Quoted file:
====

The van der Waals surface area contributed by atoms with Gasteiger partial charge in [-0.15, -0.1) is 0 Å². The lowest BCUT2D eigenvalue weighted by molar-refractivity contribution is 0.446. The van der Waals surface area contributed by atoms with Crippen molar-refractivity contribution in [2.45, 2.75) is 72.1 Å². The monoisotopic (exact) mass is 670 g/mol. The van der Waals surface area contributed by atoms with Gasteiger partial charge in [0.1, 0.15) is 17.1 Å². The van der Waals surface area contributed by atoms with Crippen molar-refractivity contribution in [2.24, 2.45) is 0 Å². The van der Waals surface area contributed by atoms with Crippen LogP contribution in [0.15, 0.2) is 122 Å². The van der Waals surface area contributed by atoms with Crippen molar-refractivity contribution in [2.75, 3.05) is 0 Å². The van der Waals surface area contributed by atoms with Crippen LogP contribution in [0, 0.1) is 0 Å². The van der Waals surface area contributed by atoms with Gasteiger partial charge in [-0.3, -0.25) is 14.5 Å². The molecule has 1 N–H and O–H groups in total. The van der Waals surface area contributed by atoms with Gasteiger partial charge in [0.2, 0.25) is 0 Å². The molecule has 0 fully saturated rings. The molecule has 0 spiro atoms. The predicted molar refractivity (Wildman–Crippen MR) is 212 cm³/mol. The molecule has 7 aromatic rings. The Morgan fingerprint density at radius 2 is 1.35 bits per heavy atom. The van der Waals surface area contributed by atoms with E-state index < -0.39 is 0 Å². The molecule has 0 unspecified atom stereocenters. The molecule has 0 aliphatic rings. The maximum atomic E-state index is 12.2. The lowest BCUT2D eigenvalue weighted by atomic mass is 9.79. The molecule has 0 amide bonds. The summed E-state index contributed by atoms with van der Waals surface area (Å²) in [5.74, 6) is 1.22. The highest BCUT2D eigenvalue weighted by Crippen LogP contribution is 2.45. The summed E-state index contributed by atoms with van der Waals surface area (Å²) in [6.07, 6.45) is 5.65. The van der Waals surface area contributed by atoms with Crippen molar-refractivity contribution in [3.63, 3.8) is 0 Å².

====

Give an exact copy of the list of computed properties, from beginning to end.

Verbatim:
The van der Waals surface area contributed by atoms with Gasteiger partial charge in [-0.15, -0.1) is 0 Å². The lowest BCUT2D eigenvalue weighted by molar-refractivity contribution is 0.446. The van der Waals surface area contributed by atoms with Crippen molar-refractivity contribution in [2.45, 2.75) is 72.1 Å². The monoisotopic (exact) mass is 670 g/mol. The van der Waals surface area contributed by atoms with Gasteiger partial charge in [0.1, 0.15) is 17.1 Å². The van der Waals surface area contributed by atoms with Crippen molar-refractivity contribution in [2.24, 2.45) is 0 Å². The van der Waals surface area contributed by atoms with Crippen LogP contribution in [0.15, 0.2) is 122 Å². The van der Waals surface area contributed by atoms with Crippen molar-refractivity contribution in [2.75, 3.05) is 0 Å². The van der Waals surface area contributed by atoms with Crippen LogP contribution in [0, 0.1) is 0 Å². The van der Waals surface area contributed by atoms with Gasteiger partial charge in [-0.3, -0.25) is 14.5 Å². The molecule has 1 N–H and O–H groups in total. The van der Waals surface area contributed by atoms with Gasteiger partial charge in [0.2, 0.25) is 0 Å². The molecule has 0 fully saturated rings. The molecule has 0 spiro atoms. The predicted molar refractivity (Wildman–Crippen MR) is 212 cm³/mol. The molecule has 7 aromatic rings. The Morgan fingerprint density at radius 2 is 1.35 bits per heavy atom. The van der Waals surface area contributed by atoms with E-state index < -0.39 is 0 Å². The molecule has 0 unspecified atom stereocenters. The molecule has 0 aliphatic rings. The maximum atomic E-state index is 12.2. The lowest BCUT2D eigenvalue weighted by atomic mass is 9.79. The molecule has 0 amide bonds. The summed E-state index contributed by atoms with van der Waals surface area (Å²) in [5.74, 6) is 1.22. The highest BCUT2D eigenvalue weighted by Crippen LogP contribution is 2.45. The summed E-state index contributed by atoms with van der Waals surface area (Å²) in [6.07, 6.45) is 5.65. The van der Waals surface area contributed by atoms with Crippen molar-refractivity contribution in [3.63, 3.8) is 0 Å².